Same Sex Marriage And Religious Liberty

Author: Douglas Laycock
Publisher: Rowman & Littlefield
ISBN: 9780742563261
Size: 49.97 MB
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Same-Sex Marriage and Religious Liberty explores the religious freedom implications of defining marriage to include same-sex couples. It represents the only comprehensive, scholarly appraisal to date of the church-state conflicts virtually certain to arise in many spheres of law as a result of the legal recognition of same-sex marriage.

Religion Ohne Gott

Author: Ronald Dworkin
Publisher: Suhrkamp Verlag
ISBN: 3518737325
Size: 66.16 MB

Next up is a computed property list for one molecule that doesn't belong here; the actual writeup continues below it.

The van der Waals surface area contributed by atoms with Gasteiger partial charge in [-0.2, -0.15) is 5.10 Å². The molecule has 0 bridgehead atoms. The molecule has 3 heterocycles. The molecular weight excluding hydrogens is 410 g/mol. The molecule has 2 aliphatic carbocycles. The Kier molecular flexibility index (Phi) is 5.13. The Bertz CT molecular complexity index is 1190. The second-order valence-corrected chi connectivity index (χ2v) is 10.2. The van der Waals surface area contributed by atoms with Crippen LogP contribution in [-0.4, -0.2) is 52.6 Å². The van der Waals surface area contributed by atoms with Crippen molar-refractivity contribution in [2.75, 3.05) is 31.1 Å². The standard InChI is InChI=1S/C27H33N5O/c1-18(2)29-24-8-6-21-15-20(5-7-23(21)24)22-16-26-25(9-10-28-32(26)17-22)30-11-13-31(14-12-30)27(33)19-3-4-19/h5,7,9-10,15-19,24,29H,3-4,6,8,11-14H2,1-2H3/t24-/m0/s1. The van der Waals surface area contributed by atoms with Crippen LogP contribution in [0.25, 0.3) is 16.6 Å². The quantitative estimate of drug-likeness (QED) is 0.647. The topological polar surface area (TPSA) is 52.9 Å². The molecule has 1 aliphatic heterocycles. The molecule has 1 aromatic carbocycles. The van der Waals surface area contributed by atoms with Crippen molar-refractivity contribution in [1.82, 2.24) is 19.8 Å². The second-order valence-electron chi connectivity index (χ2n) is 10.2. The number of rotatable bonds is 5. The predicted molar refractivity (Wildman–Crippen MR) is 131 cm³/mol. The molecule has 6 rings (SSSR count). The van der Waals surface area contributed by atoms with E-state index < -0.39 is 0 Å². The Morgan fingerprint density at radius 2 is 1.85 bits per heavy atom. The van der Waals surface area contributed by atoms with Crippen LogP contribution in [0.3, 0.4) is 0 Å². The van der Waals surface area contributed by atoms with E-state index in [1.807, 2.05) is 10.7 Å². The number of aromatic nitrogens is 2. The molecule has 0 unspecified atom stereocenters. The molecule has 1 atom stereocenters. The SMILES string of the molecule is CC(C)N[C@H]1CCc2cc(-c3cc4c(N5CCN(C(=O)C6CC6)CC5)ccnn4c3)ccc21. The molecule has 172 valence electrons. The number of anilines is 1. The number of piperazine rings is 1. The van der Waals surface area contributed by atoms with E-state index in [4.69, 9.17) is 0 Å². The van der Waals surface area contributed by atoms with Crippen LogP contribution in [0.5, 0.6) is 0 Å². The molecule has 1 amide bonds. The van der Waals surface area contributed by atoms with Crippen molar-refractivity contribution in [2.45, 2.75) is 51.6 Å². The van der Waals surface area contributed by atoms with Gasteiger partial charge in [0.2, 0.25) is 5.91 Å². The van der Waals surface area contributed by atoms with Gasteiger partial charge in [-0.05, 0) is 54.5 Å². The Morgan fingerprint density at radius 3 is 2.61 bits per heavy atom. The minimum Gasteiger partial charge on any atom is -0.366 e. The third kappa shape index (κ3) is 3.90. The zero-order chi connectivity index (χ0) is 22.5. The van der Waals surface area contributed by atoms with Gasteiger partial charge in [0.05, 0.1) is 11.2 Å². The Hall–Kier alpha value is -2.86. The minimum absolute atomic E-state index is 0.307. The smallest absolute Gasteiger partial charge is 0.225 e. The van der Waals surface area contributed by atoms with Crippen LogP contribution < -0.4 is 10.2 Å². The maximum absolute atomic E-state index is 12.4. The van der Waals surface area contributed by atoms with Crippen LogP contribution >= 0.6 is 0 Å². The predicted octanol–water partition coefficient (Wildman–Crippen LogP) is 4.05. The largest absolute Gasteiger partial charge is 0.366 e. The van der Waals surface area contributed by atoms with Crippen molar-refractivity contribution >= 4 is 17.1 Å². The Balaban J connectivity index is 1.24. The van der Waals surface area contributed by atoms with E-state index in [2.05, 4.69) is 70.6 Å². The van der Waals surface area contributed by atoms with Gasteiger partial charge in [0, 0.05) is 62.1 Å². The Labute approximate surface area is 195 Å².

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Das Zentrum wahrer Religiosität, so der bekennende Atheist Albert Einstein, sei die Ehrfurcht vor den Mysterien des Universums, »deren höchste Weisheit und strahlende Schönheit wir mit unseren matten Erkenntnisvermögen nur rudimentär begreifen können«. In diesem Sinne sei er, Einstein, ein tiefreligiöser Mensch. Aber was ist religiös an einer solchen Haltung, in der Gott offensichtlich keine Rolle spielt? Mit dieser Frage beschäftigte sich Ronald Dworkin in seinen Einstein-Vorlesungen, die er bis kurz vor seinem Tod zu diesem Buch ausgearbeitet hat. Religion, so seine Antwort, bezeichnet eine Sicht auf die Welt, die von einem tiefen Glauben an objektive Werte getragen wird – etwa daran, dass Geschöpfe eine Würde haben, dass ein Leben erfüllt oder verfehlt sein kann oder dass Schönheit, die uns den Atem raubt, sich nicht als pures Produkt unserer Sinnesorgane erklären lässt. Auch Theisten teilen diese Werte, meinen aber, sie seien gottgegeben. Für Dworkin verhält es sich genau umgekehrt: Die Idee eines Gottes rührt daher, dass es diese Werte wirklich gibt. Und an Gott (oder Götter) zu glauben ist eine Weise, dies auszudrücken, aber nicht die einzige. Von der Physik über die Politik bis hin zum Recht erkundet »Religion ohne Gott« den Perspektivwechsel, der mit einem solchen gottlosen Verständnis von Religion verbunden ist. Das Buch, das mit einer eindrucksvollen Reflexion über Tod und Unsterblichkeit schließt, ist das Vermächtnis eines bekennenden religiösen Atheisten. Es weitet den Blick für das, was wichtig ist.